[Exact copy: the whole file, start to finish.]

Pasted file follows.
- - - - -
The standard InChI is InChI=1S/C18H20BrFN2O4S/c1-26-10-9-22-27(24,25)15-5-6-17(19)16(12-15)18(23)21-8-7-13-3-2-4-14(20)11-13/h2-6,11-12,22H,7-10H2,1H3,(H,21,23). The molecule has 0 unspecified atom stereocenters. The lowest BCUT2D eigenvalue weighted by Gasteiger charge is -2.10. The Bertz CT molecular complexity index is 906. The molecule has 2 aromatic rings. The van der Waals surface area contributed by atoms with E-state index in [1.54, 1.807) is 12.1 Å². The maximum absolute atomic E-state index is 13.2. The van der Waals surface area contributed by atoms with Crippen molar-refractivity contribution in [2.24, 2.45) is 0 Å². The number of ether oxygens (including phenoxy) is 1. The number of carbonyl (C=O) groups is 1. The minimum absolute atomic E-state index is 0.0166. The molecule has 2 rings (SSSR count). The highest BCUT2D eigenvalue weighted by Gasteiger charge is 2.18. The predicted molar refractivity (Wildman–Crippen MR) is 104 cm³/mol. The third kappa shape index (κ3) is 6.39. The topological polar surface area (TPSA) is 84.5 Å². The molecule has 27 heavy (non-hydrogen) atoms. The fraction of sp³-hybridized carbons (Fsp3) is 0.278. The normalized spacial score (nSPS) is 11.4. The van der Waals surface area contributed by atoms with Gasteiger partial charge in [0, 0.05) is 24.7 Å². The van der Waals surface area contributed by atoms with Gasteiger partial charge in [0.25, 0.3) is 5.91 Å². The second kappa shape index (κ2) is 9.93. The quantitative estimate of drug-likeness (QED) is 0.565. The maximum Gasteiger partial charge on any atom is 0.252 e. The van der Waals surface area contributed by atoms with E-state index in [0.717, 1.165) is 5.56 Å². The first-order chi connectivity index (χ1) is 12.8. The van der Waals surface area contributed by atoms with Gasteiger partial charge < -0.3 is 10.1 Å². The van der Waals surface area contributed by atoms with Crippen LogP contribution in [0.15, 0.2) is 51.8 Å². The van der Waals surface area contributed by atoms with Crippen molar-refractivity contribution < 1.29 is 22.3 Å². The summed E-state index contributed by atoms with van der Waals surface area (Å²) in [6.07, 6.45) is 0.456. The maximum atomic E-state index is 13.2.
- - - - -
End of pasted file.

The standard InChI is InChI=1S/C18H20BrFN2O4S/c1-26-10-9-22-27(24,25)15-5-6-17(19)16(12-15)18(23)21-8-7-13-3-2-4-14(20)11-13/h2-6,11-12,22H,7-10H2,1H3,(H,21,23). The molecule has 0 unspecified atom stereocenters. The lowest BCUT2D eigenvalue weighted by Gasteiger charge is -2.10. The Bertz CT molecular complexity index is 906. The molecule has 2 aromatic rings. The van der Waals surface area contributed by atoms with E-state index in [1.54, 1.807) is 12.1 Å². The maximum absolute atomic E-state index is 13.2. The van der Waals surface area contributed by atoms with Crippen molar-refractivity contribution in [2.24, 2.45) is 0 Å². The number of ether oxygens (including phenoxy) is 1. The number of carbonyl (C=O) groups is 1. The minimum absolute atomic E-state index is 0.0166. The molecule has 2 rings (SSSR count). The highest BCUT2D eigenvalue weighted by Gasteiger charge is 2.18. The predicted molar refractivity (Wildman–Crippen MR) is 104 cm³/mol. The third kappa shape index (κ3) is 6.39. The topological polar surface area (TPSA) is 84.5 Å². The molecule has 27 heavy (non-hydrogen) atoms. The fraction of sp³-hybridized carbons (Fsp3) is 0.278. The normalized spacial score (nSPS) is 11.4. The van der Waals surface area contributed by atoms with Gasteiger partial charge in [0, 0.05) is 24.7 Å². The van der Waals surface area contributed by atoms with Gasteiger partial charge in [0.25, 0.3) is 5.91 Å². The second kappa shape index (κ2) is 9.93. The quantitative estimate of drug-likeness (QED) is 0.565. The maximum Gasteiger partial charge on any atom is 0.252 e. The van der Waals surface area contributed by atoms with E-state index in [0.717, 1.165) is 5.56 Å². The first-order chi connectivity index (χ1) is 12.8. The van der Waals surface area contributed by atoms with Gasteiger partial charge < -0.3 is 10.1 Å². The van der Waals surface area contributed by atoms with Crippen LogP contribution in [0.15, 0.2) is 51.8 Å². The van der Waals surface area contributed by atoms with Crippen molar-refractivity contribution < 1.29 is 22.3 Å². The summed E-state index contributed by atoms with van der Waals surface area (Å²) in [6.07, 6.45) is 0.456. The maximum atomic E-state index is 13.2.